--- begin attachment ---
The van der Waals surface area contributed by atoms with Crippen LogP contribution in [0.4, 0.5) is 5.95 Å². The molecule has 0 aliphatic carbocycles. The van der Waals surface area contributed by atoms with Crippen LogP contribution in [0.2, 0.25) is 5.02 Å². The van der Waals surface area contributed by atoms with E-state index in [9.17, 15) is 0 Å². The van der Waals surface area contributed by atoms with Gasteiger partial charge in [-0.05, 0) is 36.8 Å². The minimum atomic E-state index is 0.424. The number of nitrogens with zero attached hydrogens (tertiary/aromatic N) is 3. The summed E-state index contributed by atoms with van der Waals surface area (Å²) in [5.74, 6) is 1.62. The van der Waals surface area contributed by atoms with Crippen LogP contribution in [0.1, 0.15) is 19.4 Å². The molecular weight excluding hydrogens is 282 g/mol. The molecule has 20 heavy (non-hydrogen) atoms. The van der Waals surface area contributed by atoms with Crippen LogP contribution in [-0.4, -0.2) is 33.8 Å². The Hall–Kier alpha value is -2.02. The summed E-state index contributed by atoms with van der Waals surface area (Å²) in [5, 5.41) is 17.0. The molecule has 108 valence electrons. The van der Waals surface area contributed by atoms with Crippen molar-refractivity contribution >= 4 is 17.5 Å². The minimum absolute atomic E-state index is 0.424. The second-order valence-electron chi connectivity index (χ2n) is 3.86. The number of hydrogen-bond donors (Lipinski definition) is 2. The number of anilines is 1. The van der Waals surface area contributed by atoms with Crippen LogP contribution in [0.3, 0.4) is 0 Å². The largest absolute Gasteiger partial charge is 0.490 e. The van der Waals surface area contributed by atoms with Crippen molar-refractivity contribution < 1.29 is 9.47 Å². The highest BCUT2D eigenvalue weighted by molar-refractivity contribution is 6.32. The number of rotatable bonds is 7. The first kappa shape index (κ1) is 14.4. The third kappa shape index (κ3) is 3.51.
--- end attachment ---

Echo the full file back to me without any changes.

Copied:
The van der Waals surface area contributed by atoms with Crippen LogP contribution in [0.4, 0.5) is 5.95 Å². The molecule has 0 aliphatic carbocycles. The van der Waals surface area contributed by atoms with Crippen LogP contribution in [0.2, 0.25) is 5.02 Å². The van der Waals surface area contributed by atoms with E-state index in [9.17, 15) is 0 Å². The van der Waals surface area contributed by atoms with Gasteiger partial charge in [-0.05, 0) is 36.8 Å². The minimum atomic E-state index is 0.424. The number of nitrogens with zero attached hydrogens (tertiary/aromatic N) is 3. The summed E-state index contributed by atoms with van der Waals surface area (Å²) in [5.74, 6) is 1.62. The van der Waals surface area contributed by atoms with Crippen LogP contribution in [0.1, 0.15) is 19.4 Å². The molecular weight excluding hydrogens is 282 g/mol. The molecule has 20 heavy (non-hydrogen) atoms. The van der Waals surface area contributed by atoms with Crippen LogP contribution in [-0.4, -0.2) is 33.8 Å². The Hall–Kier alpha value is -2.02. The summed E-state index contributed by atoms with van der Waals surface area (Å²) in [5, 5.41) is 17.0. The molecule has 108 valence electrons. The van der Waals surface area contributed by atoms with Crippen molar-refractivity contribution >= 4 is 17.5 Å². The minimum absolute atomic E-state index is 0.424. The second-order valence-electron chi connectivity index (χ2n) is 3.86. The number of hydrogen-bond donors (Lipinski definition) is 2. The number of anilines is 1. The van der Waals surface area contributed by atoms with Crippen LogP contribution in [0.3, 0.4) is 0 Å². The largest absolute Gasteiger partial charge is 0.490 e. The van der Waals surface area contributed by atoms with Crippen molar-refractivity contribution < 1.29 is 9.47 Å². The highest BCUT2D eigenvalue weighted by molar-refractivity contribution is 6.32. The number of rotatable bonds is 7. The first kappa shape index (κ1) is 14.4. The third kappa shape index (κ3) is 3.51.